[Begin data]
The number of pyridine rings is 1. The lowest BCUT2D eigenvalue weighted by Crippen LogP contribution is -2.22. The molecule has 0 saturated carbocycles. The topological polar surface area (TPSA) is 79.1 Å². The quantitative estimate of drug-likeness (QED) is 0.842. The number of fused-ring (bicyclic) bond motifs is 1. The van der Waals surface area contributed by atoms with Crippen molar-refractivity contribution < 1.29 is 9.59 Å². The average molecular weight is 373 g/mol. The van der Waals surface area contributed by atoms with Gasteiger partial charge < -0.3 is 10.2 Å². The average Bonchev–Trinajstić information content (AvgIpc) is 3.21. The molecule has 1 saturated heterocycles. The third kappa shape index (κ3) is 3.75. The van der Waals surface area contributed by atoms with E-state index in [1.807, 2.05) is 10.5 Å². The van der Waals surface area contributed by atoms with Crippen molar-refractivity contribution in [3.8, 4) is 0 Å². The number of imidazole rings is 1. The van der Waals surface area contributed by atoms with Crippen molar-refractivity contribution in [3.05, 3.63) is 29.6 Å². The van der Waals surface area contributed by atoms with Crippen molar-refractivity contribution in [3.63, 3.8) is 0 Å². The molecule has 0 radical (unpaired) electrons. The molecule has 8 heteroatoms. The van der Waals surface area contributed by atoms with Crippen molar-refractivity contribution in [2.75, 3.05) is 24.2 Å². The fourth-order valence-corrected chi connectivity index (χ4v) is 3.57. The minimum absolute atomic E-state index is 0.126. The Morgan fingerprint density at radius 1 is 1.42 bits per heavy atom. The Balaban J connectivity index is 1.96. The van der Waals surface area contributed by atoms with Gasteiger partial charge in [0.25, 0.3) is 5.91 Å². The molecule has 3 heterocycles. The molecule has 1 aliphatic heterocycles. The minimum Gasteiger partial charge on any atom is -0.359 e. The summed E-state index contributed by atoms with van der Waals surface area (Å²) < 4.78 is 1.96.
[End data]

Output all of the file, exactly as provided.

The number of pyridine rings is 1. The lowest BCUT2D eigenvalue weighted by Crippen LogP contribution is -2.22. The molecule has 0 saturated carbocycles. The topological polar surface area (TPSA) is 79.1 Å². The quantitative estimate of drug-likeness (QED) is 0.842. The number of fused-ring (bicyclic) bond motifs is 1. The van der Waals surface area contributed by atoms with Crippen molar-refractivity contribution < 1.29 is 9.59 Å². The average molecular weight is 373 g/mol. The van der Waals surface area contributed by atoms with Gasteiger partial charge < -0.3 is 10.2 Å². The average Bonchev–Trinajstić information content (AvgIpc) is 3.21. The molecule has 1 saturated heterocycles. The third kappa shape index (κ3) is 3.75. The van der Waals surface area contributed by atoms with E-state index in [1.807, 2.05) is 10.5 Å². The van der Waals surface area contributed by atoms with Crippen molar-refractivity contribution in [3.8, 4) is 0 Å². The number of imidazole rings is 1. The van der Waals surface area contributed by atoms with Crippen molar-refractivity contribution in [3.05, 3.63) is 29.6 Å². The van der Waals surface area contributed by atoms with Crippen molar-refractivity contribution in [3.63, 3.8) is 0 Å². The molecule has 0 radical (unpaired) electrons. The molecule has 8 heteroatoms. The van der Waals surface area contributed by atoms with Crippen molar-refractivity contribution in [2.75, 3.05) is 24.2 Å². The fourth-order valence-corrected chi connectivity index (χ4v) is 3.57. The minimum absolute atomic E-state index is 0.126. The Morgan fingerprint density at radius 1 is 1.42 bits per heavy atom. The Balaban J connectivity index is 1.96. The van der Waals surface area contributed by atoms with Gasteiger partial charge in [0.25, 0.3) is 5.91 Å². The molecule has 3 heterocycles. The molecule has 1 aliphatic heterocycles. The minimum Gasteiger partial charge on any atom is -0.359 e. The summed E-state index contributed by atoms with van der Waals surface area (Å²) < 4.78 is 1.96.